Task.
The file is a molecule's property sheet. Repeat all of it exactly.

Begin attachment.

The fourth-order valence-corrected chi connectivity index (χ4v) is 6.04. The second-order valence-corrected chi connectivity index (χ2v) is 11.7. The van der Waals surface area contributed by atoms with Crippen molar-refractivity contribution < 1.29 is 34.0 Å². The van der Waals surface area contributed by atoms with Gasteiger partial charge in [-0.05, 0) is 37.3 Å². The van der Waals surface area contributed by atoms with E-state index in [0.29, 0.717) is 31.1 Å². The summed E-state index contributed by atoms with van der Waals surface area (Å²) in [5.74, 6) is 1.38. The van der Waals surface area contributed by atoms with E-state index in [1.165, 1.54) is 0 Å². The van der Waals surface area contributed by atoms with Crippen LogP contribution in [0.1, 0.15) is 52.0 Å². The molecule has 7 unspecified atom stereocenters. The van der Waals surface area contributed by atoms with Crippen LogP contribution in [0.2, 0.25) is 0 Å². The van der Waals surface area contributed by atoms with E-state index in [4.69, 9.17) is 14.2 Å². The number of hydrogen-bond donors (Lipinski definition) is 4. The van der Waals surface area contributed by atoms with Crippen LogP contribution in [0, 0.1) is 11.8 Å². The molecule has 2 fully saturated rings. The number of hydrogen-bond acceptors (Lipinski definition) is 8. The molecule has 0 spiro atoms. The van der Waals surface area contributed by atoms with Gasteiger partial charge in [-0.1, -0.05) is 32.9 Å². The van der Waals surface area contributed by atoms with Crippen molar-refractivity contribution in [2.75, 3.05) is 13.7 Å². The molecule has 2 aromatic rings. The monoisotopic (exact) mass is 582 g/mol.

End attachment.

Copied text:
The fourth-order valence-corrected chi connectivity index (χ4v) is 6.04. The second-order valence-corrected chi connectivity index (χ2v) is 11.7. The van der Waals surface area contributed by atoms with Crippen molar-refractivity contribution < 1.29 is 34.0 Å². The van der Waals surface area contributed by atoms with Gasteiger partial charge in [-0.05, 0) is 37.3 Å². The van der Waals surface area contributed by atoms with E-state index in [0.29, 0.717) is 31.1 Å². The summed E-state index contributed by atoms with van der Waals surface area (Å²) in [5.74, 6) is 1.38. The van der Waals surface area contributed by atoms with E-state index in [1.165, 1.54) is 0 Å². The van der Waals surface area contributed by atoms with Crippen LogP contribution in [0.1, 0.15) is 52.0 Å². The molecule has 7 unspecified atom stereocenters. The van der Waals surface area contributed by atoms with Crippen LogP contribution in [0.2, 0.25) is 0 Å². The van der Waals surface area contributed by atoms with E-state index in [4.69, 9.17) is 14.2 Å². The number of hydrogen-bond donors (Lipinski definition) is 4. The van der Waals surface area contributed by atoms with Crippen LogP contribution in [0, 0.1) is 11.8 Å². The molecule has 2 fully saturated rings. The number of hydrogen-bond acceptors (Lipinski definition) is 8. The molecule has 0 spiro atoms. The van der Waals surface area contributed by atoms with Gasteiger partial charge in [-0.1, -0.05) is 32.9 Å². The van der Waals surface area contributed by atoms with Crippen molar-refractivity contribution in [2.75, 3.05) is 13.7 Å². The molecule has 2 aromatic rings. The monoisotopic (exact) mass is 582 g/mol.